# Solving a system of 3 linear inequalities with 3 unknowns

find lowest possible x, y and z whole number variables where:

x  =< 2y+2z
6y =< x+z
3z =< x+y


I am trying to solve this system of 3 linear equations with 3 unknowns and get the ratio that x, y and z have to be in for the inequalities to work. So far I have been able to get a working ratio

Q1 : but I am trying to get a ratio that satisfies the equations below.

x  = 2y+2z
6y = x+z
3z = x+y


Q1, a : And if no such ratio exists how can I mathematically determine that?

The formular I used to get a working ratio for the inequality is by solving the equation. I made the equations all equal to each other as follows:

0.5x + x  =  x + y + z
6y + y  =  x + y + z
3z + z  =  x + y + z


This way I was able to get the equation below.

1.5x = 7y = 4z


The equation above satisfies the first inequality but not the corresponding equation.

PS: I am not very conversant with the tags if I have left any out please add. Thank you.

## migrated from mathoverflow.netApr 11 at 13:32

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• Remark: the Stack Exchange system claims that I migrated this question from Mathoverflow (mathoverflow.net/posts/327772/revisions), but it is false. – Federico Poloni Apr 11 at 13:33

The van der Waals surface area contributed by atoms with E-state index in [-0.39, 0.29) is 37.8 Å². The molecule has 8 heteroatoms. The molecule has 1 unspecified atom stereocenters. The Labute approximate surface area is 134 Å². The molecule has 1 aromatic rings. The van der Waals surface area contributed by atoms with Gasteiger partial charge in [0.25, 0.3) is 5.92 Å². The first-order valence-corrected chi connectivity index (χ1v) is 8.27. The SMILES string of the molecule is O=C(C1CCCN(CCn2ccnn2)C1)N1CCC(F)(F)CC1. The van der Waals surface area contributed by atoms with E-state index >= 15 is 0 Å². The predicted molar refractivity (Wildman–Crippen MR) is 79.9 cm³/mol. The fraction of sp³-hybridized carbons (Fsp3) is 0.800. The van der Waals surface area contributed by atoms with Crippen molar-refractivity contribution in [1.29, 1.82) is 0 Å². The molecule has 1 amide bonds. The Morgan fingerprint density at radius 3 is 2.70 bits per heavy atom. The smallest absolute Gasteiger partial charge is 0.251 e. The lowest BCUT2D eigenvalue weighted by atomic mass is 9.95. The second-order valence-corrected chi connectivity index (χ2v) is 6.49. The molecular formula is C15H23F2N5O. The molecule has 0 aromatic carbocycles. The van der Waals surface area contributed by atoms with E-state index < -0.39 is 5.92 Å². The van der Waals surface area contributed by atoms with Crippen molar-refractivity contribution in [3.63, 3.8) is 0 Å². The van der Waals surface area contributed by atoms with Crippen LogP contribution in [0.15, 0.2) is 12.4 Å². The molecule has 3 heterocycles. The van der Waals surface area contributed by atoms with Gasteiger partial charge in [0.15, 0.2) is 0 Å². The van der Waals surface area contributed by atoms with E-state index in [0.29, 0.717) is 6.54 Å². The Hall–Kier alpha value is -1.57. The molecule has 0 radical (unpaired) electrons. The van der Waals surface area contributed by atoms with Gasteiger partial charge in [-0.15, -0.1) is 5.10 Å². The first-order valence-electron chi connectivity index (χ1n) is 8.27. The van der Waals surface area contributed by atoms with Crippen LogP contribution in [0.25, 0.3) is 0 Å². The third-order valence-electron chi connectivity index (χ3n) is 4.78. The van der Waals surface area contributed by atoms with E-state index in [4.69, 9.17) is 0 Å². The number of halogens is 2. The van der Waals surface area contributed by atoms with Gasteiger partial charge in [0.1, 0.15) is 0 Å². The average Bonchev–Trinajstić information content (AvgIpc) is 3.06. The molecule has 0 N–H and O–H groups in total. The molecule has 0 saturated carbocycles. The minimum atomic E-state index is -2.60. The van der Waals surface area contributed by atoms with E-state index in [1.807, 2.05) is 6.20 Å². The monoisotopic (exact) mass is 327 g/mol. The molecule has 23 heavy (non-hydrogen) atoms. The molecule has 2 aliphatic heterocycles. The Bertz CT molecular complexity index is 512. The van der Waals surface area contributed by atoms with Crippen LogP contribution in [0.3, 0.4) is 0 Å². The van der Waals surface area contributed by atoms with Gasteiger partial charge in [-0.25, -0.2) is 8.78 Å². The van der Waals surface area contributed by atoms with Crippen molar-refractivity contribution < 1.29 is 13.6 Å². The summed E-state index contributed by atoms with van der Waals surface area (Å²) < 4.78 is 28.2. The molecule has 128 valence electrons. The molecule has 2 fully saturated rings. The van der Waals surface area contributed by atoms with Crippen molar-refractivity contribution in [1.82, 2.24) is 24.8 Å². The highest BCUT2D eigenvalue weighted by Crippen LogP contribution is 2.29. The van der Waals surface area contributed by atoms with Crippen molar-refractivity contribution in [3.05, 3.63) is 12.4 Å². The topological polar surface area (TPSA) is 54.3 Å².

• The only solution of the system of equations is $(0,0,0)$. As the coefficients are small, you can try solutions by brute force. [$(5,1,2)$] – Yves Daoust Apr 11 at 13:53
• @YvesDaoust Is there no formular to get the suggested solution 5,1,2 I am trying to code an algorithm that solves such equations – YulePale Apr 11 at 14:44
• @YulePale: no, use brute force. – Yves Daoust Apr 11 at 14:46
• @YvesDaoust: kindly help , how do I start brute forcing? – YulePale Apr 11 at 14:54

## 1 Answer

This can be formulated as a Mixed Integer Linear Programming problem (MILP). To do so, you need to decide on an objective function to be minimized.

The statement "find lowest possible x, y and z whole number variables" is a little value. So we could separately solve 3 separate problems,, one for each objective function x, y, and z.

For instance, using YALMIP, this can be formulated as

intvar x y z;  % declares that x, y, and z are integer variables
optimize([x <= 2*y+2*z,6*y <= x+z,3*z <= x+y],x) % minimizes x subject to the constraints
value([x y z]) % displays optimal values of x, y, z
optimize([x <= 2*y+2*z,6*y <= x+z,3*z <= x+y],y) % same as above but objective function is y
value([x y z]) % displays optimal values of x, y, z
optimize([x <= 2*y+2*z,6*y <= x+z,3*z <= x+y],z) % same as above but objective function is z
value([x y z]) % displays optimal values of x, y, z


For each of the 3 problems, the optimal values of x, y and z are zero. So we have found the lowest possible x, y and z whole number variables under any reasonable interpretation.